Rent rather than buy – GlamCorner
Technology also has the ability to change the face of e-commerce for the better and Australian brand GlamCorner is a perfect example of this. Online fashion rental is a popular and growing market.
Set up in 2017, with a bulk of investment, the company now has 53 staff members and over 5000 designer dresses. The label is answering an issue that many Australia women have, wardrobe wastage.
According to the co-founder Dean Jones, six tonnes of clothing is thrown away every 10 minutes in Australia and GlamCorner is aiming to chip away at that number by providing a better solution using the sharing economy. Hell yeah.
Original treasure – Etsy
‘Buy directly from someone who put their heart and soul into making something special’
This creative marketplace isn’t a new concept. It does however provide an alternative space for people everywhere to buy and sell individual work.
Society consumes so much fashion because it’s accessible and cheap; therefore it’s not treasured or kept for a long period of time.
Buying something specially handcrafted and unique on a marketplace like Etsy, connects the buyer to the maker and might change the perception of it’s worth.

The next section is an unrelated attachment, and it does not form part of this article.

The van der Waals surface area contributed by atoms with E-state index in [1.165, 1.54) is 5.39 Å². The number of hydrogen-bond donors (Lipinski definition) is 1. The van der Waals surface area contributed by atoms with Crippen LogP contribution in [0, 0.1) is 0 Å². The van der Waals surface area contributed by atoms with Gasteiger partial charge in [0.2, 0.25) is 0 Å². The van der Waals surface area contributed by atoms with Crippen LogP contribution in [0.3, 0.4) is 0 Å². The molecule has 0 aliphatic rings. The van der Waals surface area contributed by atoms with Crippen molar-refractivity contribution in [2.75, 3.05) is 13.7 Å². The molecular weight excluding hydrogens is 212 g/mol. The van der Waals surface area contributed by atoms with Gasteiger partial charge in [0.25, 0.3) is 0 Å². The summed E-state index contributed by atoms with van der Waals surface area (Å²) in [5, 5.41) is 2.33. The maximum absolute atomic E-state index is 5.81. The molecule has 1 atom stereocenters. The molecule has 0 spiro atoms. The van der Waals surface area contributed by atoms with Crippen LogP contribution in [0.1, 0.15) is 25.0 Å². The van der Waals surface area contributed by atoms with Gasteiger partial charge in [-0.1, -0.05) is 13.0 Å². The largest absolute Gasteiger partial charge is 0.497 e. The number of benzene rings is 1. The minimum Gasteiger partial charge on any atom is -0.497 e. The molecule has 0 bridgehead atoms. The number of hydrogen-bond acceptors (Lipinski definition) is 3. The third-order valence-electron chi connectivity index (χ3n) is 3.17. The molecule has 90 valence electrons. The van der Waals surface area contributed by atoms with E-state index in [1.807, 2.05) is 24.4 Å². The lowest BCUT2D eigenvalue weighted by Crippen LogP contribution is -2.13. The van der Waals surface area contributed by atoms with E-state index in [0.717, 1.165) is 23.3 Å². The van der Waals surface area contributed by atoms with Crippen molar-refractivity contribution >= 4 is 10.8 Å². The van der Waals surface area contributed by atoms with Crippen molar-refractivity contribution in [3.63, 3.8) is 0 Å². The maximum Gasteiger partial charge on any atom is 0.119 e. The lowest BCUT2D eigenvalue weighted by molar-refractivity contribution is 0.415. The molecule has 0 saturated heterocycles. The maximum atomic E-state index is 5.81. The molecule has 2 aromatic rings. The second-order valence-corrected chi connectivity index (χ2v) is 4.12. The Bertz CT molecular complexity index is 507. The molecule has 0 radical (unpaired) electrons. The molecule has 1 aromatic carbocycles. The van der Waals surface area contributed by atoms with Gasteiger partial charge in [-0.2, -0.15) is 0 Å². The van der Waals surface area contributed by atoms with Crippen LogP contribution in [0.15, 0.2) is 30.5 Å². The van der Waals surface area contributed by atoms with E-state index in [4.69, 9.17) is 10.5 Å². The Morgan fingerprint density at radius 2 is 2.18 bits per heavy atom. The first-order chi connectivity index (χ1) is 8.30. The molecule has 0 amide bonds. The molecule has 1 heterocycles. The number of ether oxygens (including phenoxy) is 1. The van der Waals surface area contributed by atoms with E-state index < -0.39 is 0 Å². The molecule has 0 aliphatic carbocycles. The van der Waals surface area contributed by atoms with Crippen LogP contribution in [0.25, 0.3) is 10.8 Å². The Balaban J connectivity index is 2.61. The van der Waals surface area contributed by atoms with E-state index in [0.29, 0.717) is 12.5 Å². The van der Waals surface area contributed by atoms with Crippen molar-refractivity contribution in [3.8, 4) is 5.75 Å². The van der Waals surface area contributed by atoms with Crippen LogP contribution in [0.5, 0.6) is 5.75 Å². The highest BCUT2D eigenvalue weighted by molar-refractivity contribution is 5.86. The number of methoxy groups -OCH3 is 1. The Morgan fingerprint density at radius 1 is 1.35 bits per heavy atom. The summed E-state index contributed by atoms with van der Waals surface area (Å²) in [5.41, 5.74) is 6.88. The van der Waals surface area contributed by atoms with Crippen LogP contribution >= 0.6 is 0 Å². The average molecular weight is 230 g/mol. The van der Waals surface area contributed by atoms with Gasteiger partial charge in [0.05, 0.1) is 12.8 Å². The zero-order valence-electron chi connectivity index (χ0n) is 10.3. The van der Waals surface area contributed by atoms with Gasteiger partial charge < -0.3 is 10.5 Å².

There are literally millions of one-of-a-kind items on Etsy and apparently it’s commonly used by high-street brands to creep around to steal design ideas!
‘DJs aims to connect customers with the skilled garment makers who produce some of Australia favourite brands and to highlight ECA’s work to ensure safe working conditions and fair wages’ – Fashion Journal article, 2018
Ok, David Jones is also a store and isn’t even close to being an ethical or sustainable marketplace but they are changing brands from within.
They are actually working with regular brands to get them to understand supply chains and environmental impacts, to make small steps to change. David Jones has it’s own ethical sourcing team and just this year for Fashion Revolution, they showcased a capsule collection with local ethical and sustainable designers.